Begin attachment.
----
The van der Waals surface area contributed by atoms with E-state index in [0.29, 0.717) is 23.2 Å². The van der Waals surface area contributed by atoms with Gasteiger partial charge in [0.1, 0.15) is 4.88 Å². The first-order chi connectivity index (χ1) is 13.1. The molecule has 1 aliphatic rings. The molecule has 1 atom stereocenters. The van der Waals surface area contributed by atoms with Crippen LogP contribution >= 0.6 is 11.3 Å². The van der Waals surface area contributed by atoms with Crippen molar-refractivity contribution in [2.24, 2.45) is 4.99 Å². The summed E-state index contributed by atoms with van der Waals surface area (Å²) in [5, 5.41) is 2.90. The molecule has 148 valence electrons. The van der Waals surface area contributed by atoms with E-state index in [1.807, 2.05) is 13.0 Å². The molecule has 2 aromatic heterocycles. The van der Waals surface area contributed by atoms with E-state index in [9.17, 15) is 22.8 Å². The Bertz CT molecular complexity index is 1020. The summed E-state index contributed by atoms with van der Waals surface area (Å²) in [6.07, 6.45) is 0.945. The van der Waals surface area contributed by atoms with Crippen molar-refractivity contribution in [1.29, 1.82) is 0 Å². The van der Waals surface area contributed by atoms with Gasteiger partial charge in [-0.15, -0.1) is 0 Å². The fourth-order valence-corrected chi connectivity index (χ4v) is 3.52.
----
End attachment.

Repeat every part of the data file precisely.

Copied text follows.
The van der Waals surface area contributed by atoms with E-state index in [0.29, 0.717) is 23.2 Å². The van der Waals surface area contributed by atoms with Gasteiger partial charge in [0.1, 0.15) is 4.88 Å². The first-order chi connectivity index (χ1) is 13.1. The molecule has 1 aliphatic rings. The molecule has 1 atom stereocenters. The van der Waals surface area contributed by atoms with Crippen LogP contribution >= 0.6 is 11.3 Å². The van der Waals surface area contributed by atoms with Crippen molar-refractivity contribution in [2.24, 2.45) is 4.99 Å². The summed E-state index contributed by atoms with van der Waals surface area (Å²) in [5, 5.41) is 2.90. The molecule has 148 valence electrons. The van der Waals surface area contributed by atoms with E-state index in [1.807, 2.05) is 13.0 Å². The molecule has 2 aromatic heterocycles. The van der Waals surface area contributed by atoms with E-state index in [9.17, 15) is 22.8 Å². The Bertz CT molecular complexity index is 1020. The summed E-state index contributed by atoms with van der Waals surface area (Å²) in [6.07, 6.45) is 0.945. The van der Waals surface area contributed by atoms with Crippen molar-refractivity contribution in [1.29, 1.82) is 0 Å². The van der Waals surface area contributed by atoms with Gasteiger partial charge in [-0.15, -0.1) is 0 Å². The fourth-order valence-corrected chi connectivity index (χ4v) is 3.52.